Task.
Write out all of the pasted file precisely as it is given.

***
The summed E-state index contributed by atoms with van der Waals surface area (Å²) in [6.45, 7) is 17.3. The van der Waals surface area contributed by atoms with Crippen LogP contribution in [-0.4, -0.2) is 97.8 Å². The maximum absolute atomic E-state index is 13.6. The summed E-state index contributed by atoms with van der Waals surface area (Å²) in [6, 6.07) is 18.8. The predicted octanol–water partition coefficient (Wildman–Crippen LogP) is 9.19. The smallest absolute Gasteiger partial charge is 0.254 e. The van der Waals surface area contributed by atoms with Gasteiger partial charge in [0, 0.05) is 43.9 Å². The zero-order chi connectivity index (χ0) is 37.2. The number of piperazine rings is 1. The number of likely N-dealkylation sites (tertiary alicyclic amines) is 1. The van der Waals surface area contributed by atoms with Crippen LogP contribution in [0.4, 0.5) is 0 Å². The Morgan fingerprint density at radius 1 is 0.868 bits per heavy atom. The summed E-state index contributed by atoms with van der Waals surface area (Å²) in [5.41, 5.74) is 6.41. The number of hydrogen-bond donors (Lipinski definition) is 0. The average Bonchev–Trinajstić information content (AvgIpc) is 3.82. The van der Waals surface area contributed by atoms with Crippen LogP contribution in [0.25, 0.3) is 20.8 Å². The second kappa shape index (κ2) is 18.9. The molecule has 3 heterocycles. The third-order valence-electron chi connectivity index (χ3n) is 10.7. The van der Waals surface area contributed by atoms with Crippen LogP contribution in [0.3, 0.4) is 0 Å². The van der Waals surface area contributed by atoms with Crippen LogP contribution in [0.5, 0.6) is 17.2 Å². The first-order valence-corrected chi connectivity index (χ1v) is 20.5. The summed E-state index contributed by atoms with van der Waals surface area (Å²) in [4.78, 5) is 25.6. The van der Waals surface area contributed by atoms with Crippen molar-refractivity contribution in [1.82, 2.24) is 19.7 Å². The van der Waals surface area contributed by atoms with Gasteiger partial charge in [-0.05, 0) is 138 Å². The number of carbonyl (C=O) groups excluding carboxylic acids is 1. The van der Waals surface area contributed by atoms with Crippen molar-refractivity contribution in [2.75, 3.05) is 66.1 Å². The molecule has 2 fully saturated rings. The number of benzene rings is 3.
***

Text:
The summed E-state index contributed by atoms with van der Waals surface area (Å²) in [6.45, 7) is 17.3. The van der Waals surface area contributed by atoms with Crippen LogP contribution in [-0.4, -0.2) is 97.8 Å². The maximum absolute atomic E-state index is 13.6. The summed E-state index contributed by atoms with van der Waals surface area (Å²) in [6, 6.07) is 18.8. The predicted octanol–water partition coefficient (Wildman–Crippen LogP) is 9.19. The smallest absolute Gasteiger partial charge is 0.254 e. The van der Waals surface area contributed by atoms with Gasteiger partial charge in [0, 0.05) is 43.9 Å². The zero-order chi connectivity index (χ0) is 37.2. The number of piperazine rings is 1. The number of likely N-dealkylation sites (tertiary alicyclic amines) is 1. The van der Waals surface area contributed by atoms with Crippen LogP contribution in [0.4, 0.5) is 0 Å². The Morgan fingerprint density at radius 1 is 0.868 bits per heavy atom. The summed E-state index contributed by atoms with van der Waals surface area (Å²) in [5.41, 5.74) is 6.41. The number of hydrogen-bond donors (Lipinski definition) is 0. The average Bonchev–Trinajstić information content (AvgIpc) is 3.82. The van der Waals surface area contributed by atoms with Crippen LogP contribution in [0.25, 0.3) is 20.8 Å². The second kappa shape index (κ2) is 18.9. The molecule has 3 heterocycles. The third-order valence-electron chi connectivity index (χ3n) is 10.7. The van der Waals surface area contributed by atoms with Crippen LogP contribution in [0.3, 0.4) is 0 Å². The van der Waals surface area contributed by atoms with Crippen LogP contribution in [0.5, 0.6) is 17.2 Å². The first-order valence-corrected chi connectivity index (χ1v) is 20.5. The summed E-state index contributed by atoms with van der Waals surface area (Å²) in [4.78, 5) is 25.6. The van der Waals surface area contributed by atoms with Crippen molar-refractivity contribution in [1.82, 2.24) is 19.7 Å². The van der Waals surface area contributed by atoms with Gasteiger partial charge in [-0.05, 0) is 138 Å². The number of carbonyl (C=O) groups excluding carboxylic acids is 1. The van der Waals surface area contributed by atoms with Crippen molar-refractivity contribution in [2.75, 3.05) is 66.1 Å². The molecule has 2 fully saturated rings. The number of benzene rings is 3.